40 CFR 1610.1 - Representation of witnesses in investigations.
(a) Witnesses who are compelled to appear. Witnesses who are compelled to appear for a deposition (i.e., by subpoena) are entitled to be accompanied, represented, and advised by an attorney as follows:
(1) Counsel for a witness may advise the witness with respect to any question asked where it is claimed that the testimony or other evidence sought from a witness is outside the scope of the investigation, or that the witness is privileged to refuse to answer a question or to produce other evidence. For these allowable objections, the witness or counsel for the witness may object on the record to the question or requirement and may state briefly and precisely the ground therefor. If the witness refuses to answer a question, then counsel may briefly state on the record that counsel has advised the witness not to answer the question and the legal grounds for such refusal. The witness and his or her counsel shall not otherwise object to or refuse to answer any question, and they shall not otherwise interrupt the oral examination.
(2) Any objections made will be treated as continuing objections and preserved throughout the further course of the deposition without the necessity for repeating them as to any similar line of inquiry. Cumulative objections are unnecessary. Repetition of the grounds for any objection will not be allowed.
(3) Counsel for a witness may not, for any purpose or to any extent not allowed by paragraphs (a)(1) and (2) of this section, interrupt the examination of the witness by making any objections or statements on the record.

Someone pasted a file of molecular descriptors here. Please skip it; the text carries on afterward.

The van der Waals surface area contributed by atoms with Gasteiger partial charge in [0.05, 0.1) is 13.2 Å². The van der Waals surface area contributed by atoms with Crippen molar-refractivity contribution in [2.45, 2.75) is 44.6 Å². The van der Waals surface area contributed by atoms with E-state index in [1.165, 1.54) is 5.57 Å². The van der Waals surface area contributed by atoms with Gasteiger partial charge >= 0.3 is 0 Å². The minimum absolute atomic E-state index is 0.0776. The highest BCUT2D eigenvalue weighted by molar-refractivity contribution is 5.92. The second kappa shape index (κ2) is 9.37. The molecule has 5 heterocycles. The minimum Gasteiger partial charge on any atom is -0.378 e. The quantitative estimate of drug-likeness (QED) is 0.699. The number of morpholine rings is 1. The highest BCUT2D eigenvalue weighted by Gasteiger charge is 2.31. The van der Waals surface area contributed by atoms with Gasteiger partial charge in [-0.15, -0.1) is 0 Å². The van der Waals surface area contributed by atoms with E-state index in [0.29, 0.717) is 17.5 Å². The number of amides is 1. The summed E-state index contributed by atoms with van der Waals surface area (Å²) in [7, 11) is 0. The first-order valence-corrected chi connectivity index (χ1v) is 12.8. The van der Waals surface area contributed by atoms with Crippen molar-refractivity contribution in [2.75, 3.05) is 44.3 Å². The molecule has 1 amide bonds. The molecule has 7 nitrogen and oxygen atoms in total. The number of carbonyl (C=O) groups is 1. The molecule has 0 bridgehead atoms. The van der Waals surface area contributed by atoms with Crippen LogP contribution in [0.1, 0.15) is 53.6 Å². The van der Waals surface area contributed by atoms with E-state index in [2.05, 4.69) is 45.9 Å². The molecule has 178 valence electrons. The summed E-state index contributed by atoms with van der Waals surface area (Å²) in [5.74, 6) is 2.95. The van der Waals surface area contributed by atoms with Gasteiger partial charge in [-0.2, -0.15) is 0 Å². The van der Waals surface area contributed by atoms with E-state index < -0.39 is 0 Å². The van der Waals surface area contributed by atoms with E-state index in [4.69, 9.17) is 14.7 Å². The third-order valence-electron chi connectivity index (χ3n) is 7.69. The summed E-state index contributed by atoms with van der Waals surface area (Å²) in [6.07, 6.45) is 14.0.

(4) Following completion of the examination of a witness, counsel for the witness may on the record request the person conducting the deposition to permit the witness to clarify any of his or her answers. The grant or denial of such request shall be within the sole discretion of the person conducting the deposition.
(5) The person conducting the deposition shall take all necessary action to regulate the course of the deposition, to avoid delay, and to prevent or restrain disorderly, dilatory, obstructionist, or contumacious conduct, or contemptuous language. Such person shall, for reasons stated on the record, immediately report to the Board any instances where an attorney has allegedly refused to comply with his or her directions, or has allegedly engaged in disorderly, dilatory, obstructionist, or contumacious conduct, or contemptuous language in the course of the deposition. The Board may thereupon take such further action, if any, as the circumstances warrant, including exclusion of that attorney from further participation in the particular investigation.
(b) Voluntary interviews. Witnesses appearing voluntarily do not have a right to have an attorney present during questioning. The Investigator-in-Charge (IIC), in consultation with the General Counsel, may permit a witness to be accompanied by an attorney or non-attorney representative. If so accompanied, the role of the attorney or non-attorney representative is limited to raising objections to questions that are outside the scope of the investigation and to advising the witness with respect to any legal privilege such as, for example, under the Fifth Amendment to the U. S. Constitution. Attorney and non-attorney representatives may not represent more than one witness in each investigation in this fashion, absent the consent of the IIC and the General Counsel.